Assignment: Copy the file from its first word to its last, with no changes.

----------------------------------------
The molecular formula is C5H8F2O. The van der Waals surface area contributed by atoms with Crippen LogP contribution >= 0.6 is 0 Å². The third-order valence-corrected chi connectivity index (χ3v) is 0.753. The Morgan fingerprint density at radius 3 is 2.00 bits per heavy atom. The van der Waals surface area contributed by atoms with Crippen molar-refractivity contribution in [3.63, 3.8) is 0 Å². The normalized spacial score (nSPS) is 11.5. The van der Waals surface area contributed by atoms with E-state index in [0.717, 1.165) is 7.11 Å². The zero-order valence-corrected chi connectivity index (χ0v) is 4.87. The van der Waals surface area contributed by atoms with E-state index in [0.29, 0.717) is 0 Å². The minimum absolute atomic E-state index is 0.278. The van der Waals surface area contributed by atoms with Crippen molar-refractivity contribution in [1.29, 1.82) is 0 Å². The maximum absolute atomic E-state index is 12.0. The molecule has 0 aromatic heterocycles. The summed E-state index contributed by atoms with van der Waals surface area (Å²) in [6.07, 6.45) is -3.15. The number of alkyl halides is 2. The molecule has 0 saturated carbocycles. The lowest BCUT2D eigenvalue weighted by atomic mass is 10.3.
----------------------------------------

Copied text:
The molecular formula is C5H8F2O. The van der Waals surface area contributed by atoms with Crippen LogP contribution >= 0.6 is 0 Å². The third-order valence-corrected chi connectivity index (χ3v) is 0.753. The Morgan fingerprint density at radius 3 is 2.00 bits per heavy atom. The van der Waals surface area contributed by atoms with Crippen molar-refractivity contribution in [3.63, 3.8) is 0 Å². The normalized spacial score (nSPS) is 11.5. The van der Waals surface area contributed by atoms with E-state index in [0.717, 1.165) is 7.11 Å². The zero-order valence-corrected chi connectivity index (χ0v) is 4.87. The van der Waals surface area contributed by atoms with E-state index in [0.29, 0.717) is 0 Å². The minimum absolute atomic E-state index is 0.278. The van der Waals surface area contributed by atoms with Crippen molar-refractivity contribution in [1.29, 1.82) is 0 Å². The maximum absolute atomic E-state index is 12.0. The molecule has 0 aromatic heterocycles. The summed E-state index contributed by atoms with van der Waals surface area (Å²) in [6.07, 6.45) is -3.15. The number of alkyl halides is 2. The molecule has 0 saturated carbocycles. The lowest BCUT2D eigenvalue weighted by atomic mass is 10.3.